Time as a Simple/multiple Melody in Henri Bergson's Duration and Simultaneity and Gertrude Stein's Landscape Writing

By Posman, Sarah | Mosaic (Winnipeg), March 2012 | Go to article overview

Time as a Simple/multiple Melody in Henri Bergson's Duration and Simultaneity and Gertrude Stein's Landscape Writing


Posman, Sarah, Mosaic (Winnipeg)


In 1922, Einstein and Bergson publicly discussed the nature of time. I argue that this debate, which pivoted on the question of whether there is one time or a plurality of times, and especially the phenomenological stance promoted in it by Bergson, makes for an illuminating context against which to read Stein's 1920s literary thinking on temporality.

In Time and Western Man, Wyndham Lewis targets Gertrude Stein. Tirading, he describes her as "a confused, stammering, rather 'soft' (bloated, acromegalic, squinting and spectacled, ...) child" and puts her writing on par with the philosophy of time that enchanted the first decades of the twentieth century: "In the beginning was the Word should rather be, in the beginning was Time, according to Miss Stein (as also according to Bergson, Prof. Alexander, Einstein, Whitehead, Minkowski, etc. etc.). And she is one of the most eminent writers of what I have described as our musical society; that is our time-society, the highly-intellectualized High-Bohemia" (47). Lewis echoes Julien Benda's Belphegor when he belittles contemporary intellectual and artistic discourse in Europe by comparing it to a mere musical society. Like Benda, he is intent on denouncing the "populist" thinking of Henri Bergson. In Time and Western Man, Bergson stands for the downfall of contemporary philosophy. Stein, by analogy, symbolizes the demise of good literature. For all its author's furious, reactionary haranguing, to which Stein wisely chose not to respond, Time and Western Man points to a vital connection that has been overlooked in contemporary Stein criticism: the relation between Stein's poetic and the continental debate on the nature of time, in which Bergson's was the prime voice. Curiously, there is even a musical aspect to the Stein-Bergson link. Both turned to melody as a metaphor for temporality.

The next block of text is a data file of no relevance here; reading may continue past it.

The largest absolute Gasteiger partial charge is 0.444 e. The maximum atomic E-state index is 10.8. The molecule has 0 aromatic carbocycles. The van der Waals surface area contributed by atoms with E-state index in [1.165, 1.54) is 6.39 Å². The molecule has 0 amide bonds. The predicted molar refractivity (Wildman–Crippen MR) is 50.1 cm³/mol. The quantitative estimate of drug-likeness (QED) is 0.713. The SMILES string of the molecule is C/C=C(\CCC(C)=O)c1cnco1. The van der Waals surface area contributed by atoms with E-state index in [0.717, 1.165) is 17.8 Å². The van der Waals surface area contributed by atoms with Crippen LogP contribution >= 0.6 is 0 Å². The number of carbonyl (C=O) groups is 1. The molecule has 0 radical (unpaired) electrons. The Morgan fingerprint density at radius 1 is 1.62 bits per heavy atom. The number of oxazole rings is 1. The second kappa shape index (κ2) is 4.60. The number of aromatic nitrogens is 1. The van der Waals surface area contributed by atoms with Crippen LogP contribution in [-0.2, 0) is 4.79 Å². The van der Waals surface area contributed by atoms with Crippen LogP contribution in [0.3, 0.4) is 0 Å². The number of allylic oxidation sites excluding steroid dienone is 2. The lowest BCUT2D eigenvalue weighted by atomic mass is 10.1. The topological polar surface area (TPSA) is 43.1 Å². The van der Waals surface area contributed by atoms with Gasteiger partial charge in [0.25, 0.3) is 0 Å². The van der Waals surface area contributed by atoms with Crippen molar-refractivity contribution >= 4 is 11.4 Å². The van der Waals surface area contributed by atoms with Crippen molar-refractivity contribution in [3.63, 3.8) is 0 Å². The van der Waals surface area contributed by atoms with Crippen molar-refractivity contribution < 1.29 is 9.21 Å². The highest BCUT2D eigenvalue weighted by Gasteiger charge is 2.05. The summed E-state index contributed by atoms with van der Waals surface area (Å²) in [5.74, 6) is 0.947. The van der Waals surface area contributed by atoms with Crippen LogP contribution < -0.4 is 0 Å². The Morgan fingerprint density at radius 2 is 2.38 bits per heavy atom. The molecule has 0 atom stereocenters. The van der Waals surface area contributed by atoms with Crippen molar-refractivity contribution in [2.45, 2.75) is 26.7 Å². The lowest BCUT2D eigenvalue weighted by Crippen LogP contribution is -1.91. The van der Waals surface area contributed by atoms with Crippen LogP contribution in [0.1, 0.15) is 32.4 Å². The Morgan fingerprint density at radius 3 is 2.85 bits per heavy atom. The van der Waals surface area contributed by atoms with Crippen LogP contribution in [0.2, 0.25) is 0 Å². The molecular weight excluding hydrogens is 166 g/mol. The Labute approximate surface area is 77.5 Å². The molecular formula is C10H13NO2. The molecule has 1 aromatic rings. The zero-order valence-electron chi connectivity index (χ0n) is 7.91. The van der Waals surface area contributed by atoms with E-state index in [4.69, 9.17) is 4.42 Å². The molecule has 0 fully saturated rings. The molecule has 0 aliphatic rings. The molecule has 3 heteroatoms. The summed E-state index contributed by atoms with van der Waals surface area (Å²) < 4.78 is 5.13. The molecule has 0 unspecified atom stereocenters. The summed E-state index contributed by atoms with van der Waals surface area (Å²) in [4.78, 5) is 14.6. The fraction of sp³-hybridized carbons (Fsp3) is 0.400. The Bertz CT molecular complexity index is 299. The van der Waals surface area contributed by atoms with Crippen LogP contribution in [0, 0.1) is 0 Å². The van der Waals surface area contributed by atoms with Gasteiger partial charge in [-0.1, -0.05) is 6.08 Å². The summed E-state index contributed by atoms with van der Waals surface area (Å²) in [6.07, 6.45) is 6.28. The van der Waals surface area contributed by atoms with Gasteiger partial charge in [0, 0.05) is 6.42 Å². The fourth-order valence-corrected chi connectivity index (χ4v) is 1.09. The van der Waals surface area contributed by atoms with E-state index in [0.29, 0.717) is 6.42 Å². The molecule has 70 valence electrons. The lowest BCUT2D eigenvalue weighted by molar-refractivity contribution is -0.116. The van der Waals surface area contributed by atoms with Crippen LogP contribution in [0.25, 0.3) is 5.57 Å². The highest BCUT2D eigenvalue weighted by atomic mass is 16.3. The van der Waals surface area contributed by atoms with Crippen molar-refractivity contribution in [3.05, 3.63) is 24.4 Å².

Where, for Lewis, it stands out that Stein counts as a "follower of Bergson" (xiv), the philosopher only rarely crops up in Stein criticism. (1) This indubitably ties in with the fact that there are no references to Bergson in Stein's writings. Furthermore, critical explorations into how Stein's thinking on temporality owes to William James's notion of the stream of consciousness may have seemed to make superfluous a detailed engagement with Bergson, a thinker whom James considered very much in line with his own project. Nevertheless, the critical sidestepping of Bergson in Stein criticism leaves out a very important episode in the early twentieth-century intellectual climate, which created the conditions for Stein's literary experiment and to which she contributed. Bergson's early twentieth-century popularity is legendary and the entanglements between Bergsonism and various modernist artists and writers have been amply documented. Stein, who had lived in Paris since 1903, would not have been able to escape the Bergsonist craze that swept through the city in the early 1900s. Although Stein's work has often been commended for its philosophical depth, critics who explore the philosophical entanglements of her writing tend to limit their scope to an (Anglo-)American philosophical tradition. They focus on William James, under whom Stein studied at Radcliffe in the 1890s and to whom she referred in the 1940s as "one of the strongest scientific influences that I had" (Wars 63); open up to A.N. Whitehead, whose guest she was in London at the outbreak of World War I and whom narrator Alice, in The Autobiography of Alice B. Toklas, labels a "genius" (660); or look back to Emerson, whom Stein commended as a writer with "passion" (Preston 161). (2) In adding Bergsonism to the matrix of Stein's modernism, we get to appreciate Stein as a writer who not only engaged with an American, pragmatist line of thinking, but whose work can also be read as responding to a continental debate on time and temporality.

Among Stein's contemporaries, Wyndham Lewis was hardly the only one to read Stein's work in line with Bergsonism. …

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